We spotted this little guy along the side of a trail while taking a break from driving through Banff National Park in Alberta, Canada:
I don’t know if he was just resting, or on his way out, but I appreciated the opportunity to at least save a bit of his beauty for posterity.
On a hike to see waterfalls along the Johnston Canyon trail in Banff National Park, this little guy was making sure we knew he was around:
Normally I’m used to squirrels trying to look cute for a hand-out; this was definitely a territorial display, though. Lots of barking accompanied the serious looks from this little guy. I had to laugh, but felt a bit sorry that I did — he was doing his best to look tough, after all…
While we were driving around in Newfoundland, we saw something very foreign to U.S. eyes — the use of highway frontage for family storage (in some spots, gardens too). We didn’t see this in Novia Scotia, so maybe it’s a uniquely “newfie” thing?
Along one stretch of the highway on the west coast of Newfoundland, there were a few miles over which nearly all the dirt roads running off the highway were lined with idle lobster traps.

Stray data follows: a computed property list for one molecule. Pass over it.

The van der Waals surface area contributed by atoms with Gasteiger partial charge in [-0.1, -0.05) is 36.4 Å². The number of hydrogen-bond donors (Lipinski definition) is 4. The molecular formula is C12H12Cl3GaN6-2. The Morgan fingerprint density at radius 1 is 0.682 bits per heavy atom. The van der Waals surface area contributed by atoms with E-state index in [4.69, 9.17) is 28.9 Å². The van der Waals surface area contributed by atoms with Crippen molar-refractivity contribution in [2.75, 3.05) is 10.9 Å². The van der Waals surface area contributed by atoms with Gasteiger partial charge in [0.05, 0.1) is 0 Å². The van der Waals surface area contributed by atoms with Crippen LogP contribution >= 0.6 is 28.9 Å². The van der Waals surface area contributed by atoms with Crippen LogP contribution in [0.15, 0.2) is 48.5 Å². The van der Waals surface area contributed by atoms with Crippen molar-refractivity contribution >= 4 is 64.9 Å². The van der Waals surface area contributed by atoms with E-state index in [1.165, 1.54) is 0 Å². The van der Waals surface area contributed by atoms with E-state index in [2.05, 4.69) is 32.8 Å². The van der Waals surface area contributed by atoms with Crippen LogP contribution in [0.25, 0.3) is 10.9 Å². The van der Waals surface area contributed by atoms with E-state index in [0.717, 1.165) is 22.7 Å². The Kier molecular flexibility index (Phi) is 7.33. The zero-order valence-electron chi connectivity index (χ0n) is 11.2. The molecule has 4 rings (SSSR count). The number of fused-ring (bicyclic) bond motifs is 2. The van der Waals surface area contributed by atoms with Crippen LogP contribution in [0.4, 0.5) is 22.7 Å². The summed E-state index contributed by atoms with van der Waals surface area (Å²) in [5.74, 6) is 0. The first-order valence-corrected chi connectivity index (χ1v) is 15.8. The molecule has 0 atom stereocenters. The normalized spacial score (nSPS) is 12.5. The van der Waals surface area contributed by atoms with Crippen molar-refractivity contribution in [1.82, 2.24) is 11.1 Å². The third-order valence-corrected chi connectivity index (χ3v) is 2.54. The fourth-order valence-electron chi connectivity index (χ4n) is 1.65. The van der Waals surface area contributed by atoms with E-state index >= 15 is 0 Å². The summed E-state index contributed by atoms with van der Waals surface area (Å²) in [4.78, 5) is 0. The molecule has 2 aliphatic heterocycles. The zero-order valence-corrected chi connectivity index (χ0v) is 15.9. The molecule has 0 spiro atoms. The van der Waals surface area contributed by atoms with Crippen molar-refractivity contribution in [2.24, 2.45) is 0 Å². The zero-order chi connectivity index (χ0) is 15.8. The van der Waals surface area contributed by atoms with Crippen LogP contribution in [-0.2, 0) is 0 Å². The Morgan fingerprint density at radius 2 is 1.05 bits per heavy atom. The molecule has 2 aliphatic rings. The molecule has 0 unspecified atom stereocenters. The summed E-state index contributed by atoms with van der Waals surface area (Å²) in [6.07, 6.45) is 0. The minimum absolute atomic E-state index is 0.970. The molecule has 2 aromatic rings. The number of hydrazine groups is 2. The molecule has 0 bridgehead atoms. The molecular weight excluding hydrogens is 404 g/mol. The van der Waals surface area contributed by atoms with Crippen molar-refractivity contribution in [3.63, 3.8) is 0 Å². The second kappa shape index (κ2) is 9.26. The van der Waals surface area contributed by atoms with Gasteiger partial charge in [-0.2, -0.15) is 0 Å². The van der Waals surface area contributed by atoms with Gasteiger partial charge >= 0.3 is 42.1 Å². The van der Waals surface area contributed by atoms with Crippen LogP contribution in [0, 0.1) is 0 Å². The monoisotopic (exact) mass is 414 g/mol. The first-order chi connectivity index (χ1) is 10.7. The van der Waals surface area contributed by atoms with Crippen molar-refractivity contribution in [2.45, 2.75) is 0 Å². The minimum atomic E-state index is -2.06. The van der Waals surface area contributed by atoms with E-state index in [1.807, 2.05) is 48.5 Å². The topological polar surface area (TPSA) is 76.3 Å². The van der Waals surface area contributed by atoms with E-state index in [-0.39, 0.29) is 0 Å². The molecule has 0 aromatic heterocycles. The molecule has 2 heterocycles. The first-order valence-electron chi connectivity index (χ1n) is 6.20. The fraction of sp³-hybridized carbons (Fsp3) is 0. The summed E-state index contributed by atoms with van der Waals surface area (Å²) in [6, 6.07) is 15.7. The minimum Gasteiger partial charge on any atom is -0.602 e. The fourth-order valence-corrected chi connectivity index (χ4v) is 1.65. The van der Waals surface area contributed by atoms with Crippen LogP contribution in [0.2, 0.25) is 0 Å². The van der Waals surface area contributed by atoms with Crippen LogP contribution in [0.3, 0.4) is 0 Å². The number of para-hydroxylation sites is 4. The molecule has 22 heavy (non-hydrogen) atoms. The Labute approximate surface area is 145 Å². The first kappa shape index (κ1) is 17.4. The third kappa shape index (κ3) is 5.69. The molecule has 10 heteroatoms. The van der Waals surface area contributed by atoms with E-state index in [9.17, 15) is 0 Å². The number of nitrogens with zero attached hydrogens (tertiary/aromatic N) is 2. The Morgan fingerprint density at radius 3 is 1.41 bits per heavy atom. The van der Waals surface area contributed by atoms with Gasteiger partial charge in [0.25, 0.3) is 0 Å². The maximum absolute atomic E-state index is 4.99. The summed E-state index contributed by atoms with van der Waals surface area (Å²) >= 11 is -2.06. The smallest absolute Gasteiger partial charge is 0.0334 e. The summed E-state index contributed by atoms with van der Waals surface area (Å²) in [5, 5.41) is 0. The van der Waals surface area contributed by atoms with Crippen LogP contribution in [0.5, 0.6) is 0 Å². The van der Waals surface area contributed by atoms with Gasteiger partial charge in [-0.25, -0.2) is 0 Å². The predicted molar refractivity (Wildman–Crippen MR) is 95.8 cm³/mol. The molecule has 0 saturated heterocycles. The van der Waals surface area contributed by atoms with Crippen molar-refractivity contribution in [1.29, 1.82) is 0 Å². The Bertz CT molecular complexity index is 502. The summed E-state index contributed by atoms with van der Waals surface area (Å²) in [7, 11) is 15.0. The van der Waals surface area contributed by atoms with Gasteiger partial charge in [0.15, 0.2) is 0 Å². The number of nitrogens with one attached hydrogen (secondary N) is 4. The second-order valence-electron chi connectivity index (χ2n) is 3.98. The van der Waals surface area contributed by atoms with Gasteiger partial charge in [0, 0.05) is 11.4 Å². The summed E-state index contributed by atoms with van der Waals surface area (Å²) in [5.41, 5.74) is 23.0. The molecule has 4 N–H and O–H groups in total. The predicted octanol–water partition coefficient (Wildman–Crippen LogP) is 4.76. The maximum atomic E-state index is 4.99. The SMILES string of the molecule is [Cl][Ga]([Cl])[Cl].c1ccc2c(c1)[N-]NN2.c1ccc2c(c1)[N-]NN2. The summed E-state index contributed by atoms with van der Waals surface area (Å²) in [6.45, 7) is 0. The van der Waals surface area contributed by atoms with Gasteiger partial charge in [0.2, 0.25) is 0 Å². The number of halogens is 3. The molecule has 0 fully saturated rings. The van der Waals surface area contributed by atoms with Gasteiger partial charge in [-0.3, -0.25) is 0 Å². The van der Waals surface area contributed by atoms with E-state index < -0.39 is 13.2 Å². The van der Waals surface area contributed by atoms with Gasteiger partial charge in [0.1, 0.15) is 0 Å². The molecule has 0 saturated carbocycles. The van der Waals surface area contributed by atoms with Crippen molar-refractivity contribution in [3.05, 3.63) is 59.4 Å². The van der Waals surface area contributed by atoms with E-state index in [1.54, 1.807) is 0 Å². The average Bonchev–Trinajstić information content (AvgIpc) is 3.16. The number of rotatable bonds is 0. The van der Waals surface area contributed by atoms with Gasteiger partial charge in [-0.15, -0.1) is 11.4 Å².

Apparently depletion of the local stocks means that the lobster season is very short — something like a week out of the year. As a result, people have to do something with the traps for 90+% of the time. Roadside seems to work…
It was a gray, overcast day — so the full-color version of this didn’t do much for me. I like the sepia, though. Brings out the texture in the weathered wood.
I grabbed this scene along the west coast of Newfoundland, in Gross Morne National Park:
Amazing place — during the ice ages, this was nearly all under water. All, except for what are now mountains. Once the ice melted, the land “rebounded,” and what once were fjords became deep valleys (while the nearby seabed became a coastal plain that people live on and tourists drive on).
Seen at the Hector Heritage Quay; Pictou, Nova Scotia, Canada:
I found these coils of old rope over in a corner of the Quay (essentially a small museum). A decorative touch, but likely also a good use for some rope that was nearing the end of its working life.
A picture from the Hopewell Rocks, in Canada’s Bay of Fundy
The Bay of Fundy has arguably the highest tides in the world, about 17 meters — the result of an odd resonance in the bay (a wave will travel from the mouth of the bay to the inner shore and back again in about the same time as the spacing between high tides). One of the offshoots of these tides is that a lot of ground gets uncovered at low tide.
Here, you see my daughter (just turned 7 when this picture was taken) standing under the middle of “Lovers Arch.” Come back in 12 hours, and only the green top of the arch will still be above water.
On a rain-soaked day, I saw these flowers in a garden in the Fortress of Louisbourg National Historic Park in Nova Scotia:
Even drooping, they’re still a nice looking group of flowers.